This new textbook provides readers with a comprehensive introduction to the main context in which social work is practiced - Local Authority Social Services. It is based on the realities of work in a modern social services authority and is written by an author team which combines teaching and writing expertise with the experience of working in the social services. The book covers all the local authority personal social services and the frameworks within which they operate. It addresses the major changes that have taken place in the social services in recent years and looks forward to prospects for personal social services in the future.
Michael Hill is currently Visiting Professor at Goldsmiths College, University of London. He was previously Professor of Social Policy at the University of Newcastle upon Tyne. He is joint editor of the Journal of Social Policy and the author of numerous books including Social Policy: A Comparative Analysis (1995) and Understanding Social Policy (6th edition, 2000). The other contributors are Bob Hudson, Principle Research Fellow in the Community Care Division at the Nuffield Institute of Health at the University of Leeds. Stephen Mitchell, Head of the General Social Services Policy Branch in the Department of Health. Ian Shaw, Lecturer in Social Policy at the University of Nottingham. Jane Tunstill, Professor of Social Work at Royal Holloway College, University of London.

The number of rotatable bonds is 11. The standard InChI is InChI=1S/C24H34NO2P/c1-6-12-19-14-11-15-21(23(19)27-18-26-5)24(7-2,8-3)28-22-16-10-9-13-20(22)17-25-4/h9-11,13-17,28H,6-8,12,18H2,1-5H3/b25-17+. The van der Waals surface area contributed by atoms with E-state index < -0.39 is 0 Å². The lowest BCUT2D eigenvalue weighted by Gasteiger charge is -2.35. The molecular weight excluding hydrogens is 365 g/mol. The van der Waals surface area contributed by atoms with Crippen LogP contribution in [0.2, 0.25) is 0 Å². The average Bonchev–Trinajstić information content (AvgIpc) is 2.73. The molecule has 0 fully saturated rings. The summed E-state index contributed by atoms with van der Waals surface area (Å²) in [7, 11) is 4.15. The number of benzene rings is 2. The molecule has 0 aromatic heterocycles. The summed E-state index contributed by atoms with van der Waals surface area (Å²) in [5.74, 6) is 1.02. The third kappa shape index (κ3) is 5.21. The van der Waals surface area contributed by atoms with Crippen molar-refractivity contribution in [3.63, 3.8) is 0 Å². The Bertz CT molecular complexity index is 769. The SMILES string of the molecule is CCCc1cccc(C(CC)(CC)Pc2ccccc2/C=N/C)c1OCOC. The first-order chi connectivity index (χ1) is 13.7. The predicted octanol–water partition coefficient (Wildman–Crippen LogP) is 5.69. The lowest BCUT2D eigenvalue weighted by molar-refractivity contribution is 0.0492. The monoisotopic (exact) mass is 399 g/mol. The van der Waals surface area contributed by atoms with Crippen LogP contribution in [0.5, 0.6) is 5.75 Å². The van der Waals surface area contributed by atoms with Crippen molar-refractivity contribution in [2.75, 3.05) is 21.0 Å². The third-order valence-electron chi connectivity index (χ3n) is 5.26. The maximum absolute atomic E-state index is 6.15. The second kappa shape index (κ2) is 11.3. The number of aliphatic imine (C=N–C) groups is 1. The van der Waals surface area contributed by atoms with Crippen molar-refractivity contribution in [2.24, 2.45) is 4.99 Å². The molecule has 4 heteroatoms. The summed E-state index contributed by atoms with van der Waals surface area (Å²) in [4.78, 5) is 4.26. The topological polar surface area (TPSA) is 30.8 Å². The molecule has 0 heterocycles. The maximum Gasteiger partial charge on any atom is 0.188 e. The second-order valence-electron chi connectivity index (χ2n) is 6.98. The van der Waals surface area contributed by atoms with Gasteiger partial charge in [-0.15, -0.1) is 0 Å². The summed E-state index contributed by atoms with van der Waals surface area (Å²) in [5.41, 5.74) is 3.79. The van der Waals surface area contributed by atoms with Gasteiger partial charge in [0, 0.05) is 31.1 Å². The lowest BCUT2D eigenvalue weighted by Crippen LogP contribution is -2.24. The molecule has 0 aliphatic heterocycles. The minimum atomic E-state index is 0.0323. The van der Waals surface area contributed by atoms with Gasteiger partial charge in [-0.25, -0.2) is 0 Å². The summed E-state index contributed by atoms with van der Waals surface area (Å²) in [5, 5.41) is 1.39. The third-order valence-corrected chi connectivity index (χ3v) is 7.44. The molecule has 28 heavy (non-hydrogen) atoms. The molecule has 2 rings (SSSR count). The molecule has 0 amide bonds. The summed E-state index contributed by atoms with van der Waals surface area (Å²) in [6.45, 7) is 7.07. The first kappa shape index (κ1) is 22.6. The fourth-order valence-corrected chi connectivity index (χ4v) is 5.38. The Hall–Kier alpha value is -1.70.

List of Figures. List of Tables. List of Contributors. Preface. Acknowledgements. Part I: Establishing the Main Concerns of the Book. 1. What are Local Authority Social Services? (Michael Hill) Introduction. Social Services Work. Social Services and Other Areas of Social Policy. Social Services and Health. Social Services as Last Resort Services. Conclusions. 2. Origins of the Local Authority Social Services (Michael Hill) Introduction. Personal Social Services before 1948. Developments in the 1940s. 1948 to 1971. 1971 to 1990. Conclusions. 3. The Contemporary Social Framework (Michael Hill) Introduction. The Basic Demographic Picture. More Complex Demographic Issues. Economic Stresses and Strains. Ill health and Disability. Conclusions: Social Pathology and Social Services. Part II: The Local Authority Social Services Task.4. Child Care (Jane Tunstill) Introduction. A Brief Historical Perspective on Social Services Provision for Children. The Legal and Administrative Framework. Services and Settings. Key Service Issues. The Role of Training. Conclusions. 5. Adult Care (Bob Hudson)Introduction. Services for Older People. Services for People with a Learning Disability. Services for Physically Disabled People. Conclusions. 6. Mental Health (Ian Shaw) Introduction. Mental Illness and the New Community Care. Mental Health and Social Work. Problems with Community Care. Managing Dangerousness. Conclusions. 7. Social Services and Social Security (Michael Hill) Introduction. Cash and Care in the Years after the End of the Poor Law: an Evolving Relationship. Cash Benefits and Welfare Rights. The Welfare Responsibilities and Concerns of Social Security Agencies. The Impact of the 1986 Social Security Act. Disability, Community Care and Local Authority Means-Testing. Conclusions. Part III: Organization: Present and Future: 8. The Central and Local Government Framework (Michael Hill) Introduction. The Role of the Department of Health. The Audit Commission. The Local Government Context. The Collective Representation of Local Authorities. Local Government Finance and the Social Services Function. Policy Making in Local Government. Organizational Issues about Health Service Collaboration. Conclusions. 9. Organization within Local Authorities (Michael Hill) Introduction. The Organization of Social Services: The Model after Seebohm. Elaborating the Model: Preoccupations in the 1970s and 1980s. The 'Big Bang' of the 1990s - Community Care and the Children Act. Contemporary Models of Social Services Organization. Staffing of Social Services Authorities. Conclusions. 10. Modernizing Social Services: The Management Challenge of the 1998 Social Services White Paper (Stephen Mitchell) Introduction. Background: the 1997 Inheritance. Why Modernize? Modernizing Adult Services. Modernizing Children's Services. Strengthening Regulation of Services and the Workforce. Improving Performance. Conclusion: The Key Challenges. 11. Conclusions: The Future of Local Authority Social Services (Michael Hill) References. Index.